Finding opens door to new geology research covering a 50-plus kilometer lunar region
Granites, which result from magma due to igneous activity, are nearly absent in our Solar System outside Earth. Yet over the past decade, evidence by way of remote sensing systems used by geoscientists including Timothy Glotch — professor in the Department of Geosciences in Stony Brook University’s College of Arts and Sciences — have proven that notable silicic features like granites within a volcanic complex are on the Moon.
Now, additional research shows a likely large Earth-like granite system is present on the Moon. The finding, details of which are published in a Nature paper, may help expand knowledge of geothermal lunar processes.
Previously, only a sampling of grains of granite were detected in the hundreds of kilograms of rocks returned by Apollo astronauts, and remote sensing studies since have found only a few small granite or granite-like features on the Moon. This research team used remote sensing measurements, specifically orbital microwave radiometry and gravity measurements, to detect a large (greater than 50 kilometers in diameter) granitic body underneath the Compton-Belkovich Volcanic Complex (CBVC) on the Moon’s far side.
“Typically, granites require either plate tectonics or water-bearing magmas to form,” explained Glotch, the paper’s co-author. “While the lunar interior contains small amounts of water, the Moon has never undergone plate tectonics. Therefore, this discovery of the granitic complex, or batholith underneath the CBVC, points to some not-yet-understood process that is responsible for the granitic formation.”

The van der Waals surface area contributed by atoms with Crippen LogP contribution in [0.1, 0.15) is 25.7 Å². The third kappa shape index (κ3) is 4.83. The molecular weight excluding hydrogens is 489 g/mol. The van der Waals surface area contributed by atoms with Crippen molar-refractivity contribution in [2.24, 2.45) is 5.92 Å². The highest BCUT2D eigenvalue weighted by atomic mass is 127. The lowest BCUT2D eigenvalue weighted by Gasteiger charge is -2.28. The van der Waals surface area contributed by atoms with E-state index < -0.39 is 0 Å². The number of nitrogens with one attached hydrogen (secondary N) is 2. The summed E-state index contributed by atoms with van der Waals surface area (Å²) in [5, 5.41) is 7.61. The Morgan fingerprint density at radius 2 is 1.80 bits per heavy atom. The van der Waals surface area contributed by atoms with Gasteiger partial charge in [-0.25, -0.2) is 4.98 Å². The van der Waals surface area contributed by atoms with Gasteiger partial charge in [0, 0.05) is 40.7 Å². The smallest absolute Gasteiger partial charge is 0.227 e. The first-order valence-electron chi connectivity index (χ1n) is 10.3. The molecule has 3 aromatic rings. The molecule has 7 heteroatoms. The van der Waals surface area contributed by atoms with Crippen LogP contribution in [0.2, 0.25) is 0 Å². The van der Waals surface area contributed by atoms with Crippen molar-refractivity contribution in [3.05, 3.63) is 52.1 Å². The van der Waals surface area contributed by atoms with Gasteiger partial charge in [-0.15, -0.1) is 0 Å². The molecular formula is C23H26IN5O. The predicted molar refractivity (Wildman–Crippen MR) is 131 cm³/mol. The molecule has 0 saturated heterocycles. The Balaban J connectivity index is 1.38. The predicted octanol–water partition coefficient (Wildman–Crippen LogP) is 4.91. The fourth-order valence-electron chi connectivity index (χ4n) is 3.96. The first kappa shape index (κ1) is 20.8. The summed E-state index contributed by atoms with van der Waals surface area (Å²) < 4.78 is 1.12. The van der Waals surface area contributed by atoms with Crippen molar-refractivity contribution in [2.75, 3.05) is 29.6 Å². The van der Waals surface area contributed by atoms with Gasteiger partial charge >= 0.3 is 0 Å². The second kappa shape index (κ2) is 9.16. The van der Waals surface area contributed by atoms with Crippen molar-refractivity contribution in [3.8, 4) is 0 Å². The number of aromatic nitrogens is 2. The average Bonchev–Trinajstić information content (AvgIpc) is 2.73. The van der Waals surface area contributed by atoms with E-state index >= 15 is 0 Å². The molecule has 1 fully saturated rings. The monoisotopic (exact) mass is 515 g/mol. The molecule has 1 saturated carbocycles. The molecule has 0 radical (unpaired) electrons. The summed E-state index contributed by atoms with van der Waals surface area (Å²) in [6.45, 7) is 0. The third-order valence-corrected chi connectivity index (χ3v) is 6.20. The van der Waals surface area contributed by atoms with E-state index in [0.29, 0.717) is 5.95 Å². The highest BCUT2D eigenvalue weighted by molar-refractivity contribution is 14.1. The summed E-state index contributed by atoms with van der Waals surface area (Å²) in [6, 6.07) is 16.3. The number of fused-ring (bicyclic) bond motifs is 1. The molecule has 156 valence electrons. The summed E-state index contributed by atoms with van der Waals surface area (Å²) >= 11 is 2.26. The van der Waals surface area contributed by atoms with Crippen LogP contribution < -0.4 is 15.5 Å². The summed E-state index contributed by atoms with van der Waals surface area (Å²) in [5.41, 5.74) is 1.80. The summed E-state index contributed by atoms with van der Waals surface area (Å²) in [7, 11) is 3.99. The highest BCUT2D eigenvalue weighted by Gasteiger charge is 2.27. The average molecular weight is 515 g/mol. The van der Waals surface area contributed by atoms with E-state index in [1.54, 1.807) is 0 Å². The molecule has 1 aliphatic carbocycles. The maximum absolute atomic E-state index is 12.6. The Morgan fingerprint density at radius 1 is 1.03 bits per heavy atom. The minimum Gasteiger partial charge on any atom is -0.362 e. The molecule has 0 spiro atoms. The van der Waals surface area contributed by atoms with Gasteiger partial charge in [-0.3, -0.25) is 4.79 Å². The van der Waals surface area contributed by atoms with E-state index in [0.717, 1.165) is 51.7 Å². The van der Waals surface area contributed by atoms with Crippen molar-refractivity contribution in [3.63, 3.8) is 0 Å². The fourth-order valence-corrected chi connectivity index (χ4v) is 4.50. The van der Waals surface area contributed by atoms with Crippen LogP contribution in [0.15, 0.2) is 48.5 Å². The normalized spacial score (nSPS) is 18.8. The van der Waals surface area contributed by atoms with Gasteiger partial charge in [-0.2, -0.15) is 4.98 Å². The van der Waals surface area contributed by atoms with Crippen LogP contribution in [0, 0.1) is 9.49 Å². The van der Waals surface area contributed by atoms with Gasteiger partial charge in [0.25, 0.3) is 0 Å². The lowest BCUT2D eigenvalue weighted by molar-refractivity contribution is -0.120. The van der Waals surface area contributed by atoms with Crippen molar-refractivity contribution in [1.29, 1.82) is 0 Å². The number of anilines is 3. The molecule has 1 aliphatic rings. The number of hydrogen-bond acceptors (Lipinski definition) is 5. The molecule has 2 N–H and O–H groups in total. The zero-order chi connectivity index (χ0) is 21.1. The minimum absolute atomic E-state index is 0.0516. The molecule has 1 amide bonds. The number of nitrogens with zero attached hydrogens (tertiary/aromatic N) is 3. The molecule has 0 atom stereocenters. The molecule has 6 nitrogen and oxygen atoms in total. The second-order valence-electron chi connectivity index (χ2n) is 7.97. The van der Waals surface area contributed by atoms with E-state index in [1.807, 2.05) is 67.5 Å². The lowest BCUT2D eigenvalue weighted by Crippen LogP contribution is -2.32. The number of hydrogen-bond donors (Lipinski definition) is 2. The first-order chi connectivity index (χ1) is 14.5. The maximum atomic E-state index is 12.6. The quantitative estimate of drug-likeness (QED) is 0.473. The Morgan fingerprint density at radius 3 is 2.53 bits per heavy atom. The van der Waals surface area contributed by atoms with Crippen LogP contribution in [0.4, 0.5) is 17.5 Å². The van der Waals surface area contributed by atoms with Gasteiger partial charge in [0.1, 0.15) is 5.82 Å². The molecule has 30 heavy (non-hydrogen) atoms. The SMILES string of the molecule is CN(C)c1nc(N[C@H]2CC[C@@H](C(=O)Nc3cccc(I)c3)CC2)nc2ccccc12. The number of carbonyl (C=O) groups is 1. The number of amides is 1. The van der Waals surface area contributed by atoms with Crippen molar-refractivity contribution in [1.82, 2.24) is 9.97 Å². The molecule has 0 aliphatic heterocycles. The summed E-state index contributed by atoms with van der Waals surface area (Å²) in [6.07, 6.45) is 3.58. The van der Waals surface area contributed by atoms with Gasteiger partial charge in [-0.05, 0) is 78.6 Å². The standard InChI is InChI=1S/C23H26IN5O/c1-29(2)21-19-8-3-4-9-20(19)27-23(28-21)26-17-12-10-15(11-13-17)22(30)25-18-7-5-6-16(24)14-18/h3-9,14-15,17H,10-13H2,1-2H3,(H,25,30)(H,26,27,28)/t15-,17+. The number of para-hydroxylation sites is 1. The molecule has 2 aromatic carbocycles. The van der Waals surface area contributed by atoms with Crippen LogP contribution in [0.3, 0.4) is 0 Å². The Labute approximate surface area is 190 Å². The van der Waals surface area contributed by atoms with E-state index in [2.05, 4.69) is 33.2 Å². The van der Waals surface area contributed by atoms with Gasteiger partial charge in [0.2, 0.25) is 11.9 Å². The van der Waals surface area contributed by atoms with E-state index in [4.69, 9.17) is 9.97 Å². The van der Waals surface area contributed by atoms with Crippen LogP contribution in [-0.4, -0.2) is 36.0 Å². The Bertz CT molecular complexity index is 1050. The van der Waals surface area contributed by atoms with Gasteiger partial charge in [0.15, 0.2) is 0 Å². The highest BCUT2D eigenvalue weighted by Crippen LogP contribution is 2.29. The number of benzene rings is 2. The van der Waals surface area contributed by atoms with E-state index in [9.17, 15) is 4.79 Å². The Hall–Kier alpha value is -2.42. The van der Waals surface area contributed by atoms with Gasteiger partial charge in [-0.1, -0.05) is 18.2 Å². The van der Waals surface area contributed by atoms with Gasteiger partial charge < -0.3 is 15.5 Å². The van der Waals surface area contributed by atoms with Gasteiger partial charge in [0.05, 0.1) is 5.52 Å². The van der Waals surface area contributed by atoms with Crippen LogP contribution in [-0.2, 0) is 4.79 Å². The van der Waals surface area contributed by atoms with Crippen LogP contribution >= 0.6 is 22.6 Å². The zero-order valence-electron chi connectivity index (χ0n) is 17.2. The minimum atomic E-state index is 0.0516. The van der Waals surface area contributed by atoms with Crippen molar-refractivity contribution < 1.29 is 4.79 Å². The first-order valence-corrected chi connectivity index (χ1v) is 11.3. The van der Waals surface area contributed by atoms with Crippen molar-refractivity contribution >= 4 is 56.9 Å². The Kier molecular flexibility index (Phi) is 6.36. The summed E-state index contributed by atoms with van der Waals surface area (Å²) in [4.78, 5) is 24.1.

While Glotch and co-authors are not yet sure what the process is, there could a number of possibilities. These could include a fractionation of KREEP (potassium-rare-earth-elements-and-phosphorus) basaltic liquids, or partial melting KREE-rich crust. If either of these were the case, it would require an abnormally hydrous mantle underneath the CBVC and a compositionally heterogenous lunar mantle.
The authors theorize that “the surprising magnitude and geographic extent of this feature imply and Earth-like, evolved granite system larger than believed possible on the Moon, especially outside of the Procellarum region…a phenomenon previously documented only on Earth.”
In addition to the discovery, the authors say of the remote sensing method that “this work illustrates a new tool for mapping planetary geothermal gradient from orbit through passive microwave radiometry, which can provide a window into crustal and interior heat-producing structures.”
Furthermore, they say that the methods used are generalizable, and “similar uses of passive radiometric data could vastly expand our knowledge of geothermal processes on the Moon and other planetary bodies.”
Glotch worked with the lead author, Matthew A. Siegler, of the Planetary Science Institute in Tucson, AZ, to conceptualize the study. The research is built out of more than 10 years of work by Glotch and other collaborators nationally to use remote sensing measurements of the Moon to map the presence and quality properties of anomalously silicic features on the lunar surface and interior.
The researchers previously identified a number of volcanoes, including CBVC and the Gruithuisen domes, as having granite-like compositions. These regions will be the target of a NASA rover mission in 2026.